The Forever Purge is suitably cynical and cathartic effort, righting some of the series’ previous wrongs and more bluntly tackling America’s systemic evils.
Since James DeMonaco’s first film, The Purge series has found success in increasingly foregrounding its ideological concerns with each successive effort, making the already clear-as-day point even louder. If the first three films in the series had a major flaw — and they have issues throughout — it was in their constant centering of well-off white men out with personal vendettas. The Purge, a night in America when all crime, including murder, is legal (still a funny phrase after 8 years) was clearly designed as a necropolitical tool to allow the rich and the white to kill off minority populations and the lower classes, but the experiences of the most affected marginalized people were so often pushed to, well, the margins in favor of Frank Grillo’s brooding. Prequel film The First Purge and this new continuation, The Forever Purge, have found DeMonaco handing off the reins to his baby to directors of color (Gerard McMurray on the last film and Everardo Gout here) who have fittingly refocused the series on the people that should have been front and center all along. The Forever Purge is a nasty movie, one that sees its vision of The Purge’s America with brutal clarity, offering little in the way of glib hope for reconciliation or pleas to long since failed institutions. If it seems cynical, that’s refreshing amid a sea of mainstream pictures that see the American political climate and cowardly assure us it’ll all work out. The Forever Purge is not anything so lame as “the movie we need right now,” but it’s instead an in-focus snapshot of the national mood.
At the end of Election Year, the Purge was outlawed by the newly-elected liberal government, making all crime illegal every day of the year. In the time since, a series of title cards tell us that America has found itself increasingly divided, and the right-wing regime of the New Founding Fathers have been elected back into power, reinstating the Purge. Is this a very simple way of understanding the American political cycle? Maybe, but it’s exhausting to pretend it’s more complicated than that. For at least the last 30 years, American progressives have been made to settle for meager gains every four to eight years, only for the racist rest of the population to elect a right-wing ideologue even worse than the last right-wing ideologue in the next election. With more Americans than ever expressing outright allegiance to far-right authoritarian viewpoints, the cycle shows little sign of breaking. But The Forever Purge goes one step further: when this film’s Purge night ends, huge numbers of white supremacist purgers declare Purge Ever After and continue their killing sprees in broad daylight in perpetuity because, of course, racist violence enacted with impunity existed long before the Purge and continues even without explicit permission.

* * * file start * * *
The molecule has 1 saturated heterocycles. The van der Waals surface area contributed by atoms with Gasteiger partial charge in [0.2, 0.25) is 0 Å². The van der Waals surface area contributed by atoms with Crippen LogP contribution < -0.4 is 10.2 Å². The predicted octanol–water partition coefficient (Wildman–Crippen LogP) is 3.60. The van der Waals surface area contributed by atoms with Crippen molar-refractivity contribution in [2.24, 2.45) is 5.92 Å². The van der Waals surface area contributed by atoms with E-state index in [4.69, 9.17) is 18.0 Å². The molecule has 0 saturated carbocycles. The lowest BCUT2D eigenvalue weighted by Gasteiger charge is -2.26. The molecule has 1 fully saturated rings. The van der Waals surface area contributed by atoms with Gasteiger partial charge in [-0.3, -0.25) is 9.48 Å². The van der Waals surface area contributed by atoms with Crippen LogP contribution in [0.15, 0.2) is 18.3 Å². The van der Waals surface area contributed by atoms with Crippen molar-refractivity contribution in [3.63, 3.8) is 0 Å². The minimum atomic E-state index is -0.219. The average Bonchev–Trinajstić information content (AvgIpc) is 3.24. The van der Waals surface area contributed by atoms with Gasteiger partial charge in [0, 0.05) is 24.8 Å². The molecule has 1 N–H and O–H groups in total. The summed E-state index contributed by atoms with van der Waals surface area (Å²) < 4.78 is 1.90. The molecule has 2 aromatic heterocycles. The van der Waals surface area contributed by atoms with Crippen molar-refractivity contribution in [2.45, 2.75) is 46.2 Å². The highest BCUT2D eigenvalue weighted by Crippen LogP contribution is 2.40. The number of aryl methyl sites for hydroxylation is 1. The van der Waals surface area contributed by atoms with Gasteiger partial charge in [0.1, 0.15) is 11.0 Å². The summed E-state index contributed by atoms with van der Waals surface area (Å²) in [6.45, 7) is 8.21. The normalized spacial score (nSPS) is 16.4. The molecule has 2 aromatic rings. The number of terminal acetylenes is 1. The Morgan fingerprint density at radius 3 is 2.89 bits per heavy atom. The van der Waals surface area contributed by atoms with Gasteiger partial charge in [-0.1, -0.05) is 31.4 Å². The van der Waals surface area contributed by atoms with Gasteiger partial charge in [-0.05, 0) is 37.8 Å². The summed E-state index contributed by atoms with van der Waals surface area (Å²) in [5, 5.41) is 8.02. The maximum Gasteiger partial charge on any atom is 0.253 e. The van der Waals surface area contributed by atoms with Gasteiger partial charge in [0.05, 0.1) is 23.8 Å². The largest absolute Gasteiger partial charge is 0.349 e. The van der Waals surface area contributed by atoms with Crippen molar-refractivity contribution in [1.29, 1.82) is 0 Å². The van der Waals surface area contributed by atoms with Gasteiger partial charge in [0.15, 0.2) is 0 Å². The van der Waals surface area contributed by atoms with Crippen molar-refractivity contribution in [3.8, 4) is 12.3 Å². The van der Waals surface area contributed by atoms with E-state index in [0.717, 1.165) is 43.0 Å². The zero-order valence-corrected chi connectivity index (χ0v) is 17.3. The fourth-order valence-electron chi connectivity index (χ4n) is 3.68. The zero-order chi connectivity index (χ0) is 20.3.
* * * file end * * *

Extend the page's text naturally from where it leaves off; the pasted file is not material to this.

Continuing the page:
This is the situation that Adela (Ana de la Reguera) and Juan (Tenoch Huerta), two recent Mexican immigrants, find themselves in after they survive Purge night in a shelter provided specifically by and for their community. They are joined in their quest to survive — and to cross the border to the safety of Mexico — by Juan’s white employer Dylan Tucker (Josh Lucas) and his family. Dylan harbors racist animosity towards Juan, but the two families must together escape, and kill, hordes of white supremacists to get where they’re going. This is by no means a flawless film and, in fact, the list of things to take issue with is long. Characterization for everyone is broad to the point of abstraction, there’s still too much focus on a white character’s Journey to understanding, and the film pulls its punches when it comes to the police and military, organizations we know to be infested with white supremacist ideology but are presented here as ineffectual peacekeepers rather than perpetrators. And Everardo Gout, making his feature debut, isn’t yet a much better filmmaker than DeMonaco, whose direction was always something of a weak link in the preceding films. There’s a neat one-take through the streets of El Paso, and Gout makes admittedly effective use of handheld and GoPro footage, but there are a few too many cheap jump scares punctuated by loud noises — especially in the first twenty or so minutes, which could belong to a much worse movie — and the staging of its action scenes (not to be confused with their conception) is nothing to write home about.
Still, The Forever Purge is a blast if you can get down with it. The setpieces hit the right action-thriller buttons — an excursion into a movie theatre playing Browning’s Dracula is especially fun — and it’s as fast-paced and hard-hitting as you could ask for. While plenty has been said and will continue to be said about the misguided use of racist terror as spectacle in horror film, Gout does his best not to revel in that violence, keeping it to the margins unless necessary for an upsetting plot beat. He absolutely revels in the reverse, however, making energizing visceral thrills out of white supremacists getting absolutely wrecked. Is there a greater cinematic pleasure than a machete in the head of a vile, racist devil? Indeed, at its best, the violence of The Forever Purge points to the cathartic potential of movie violence, making a case for why we have it in the first place. In its open-ended conclusion, grim but not entirely devoid of hope, The Forever Purge responds to Election Year’s hollow “get out the vote” messaging with a call to action of its own: fight back.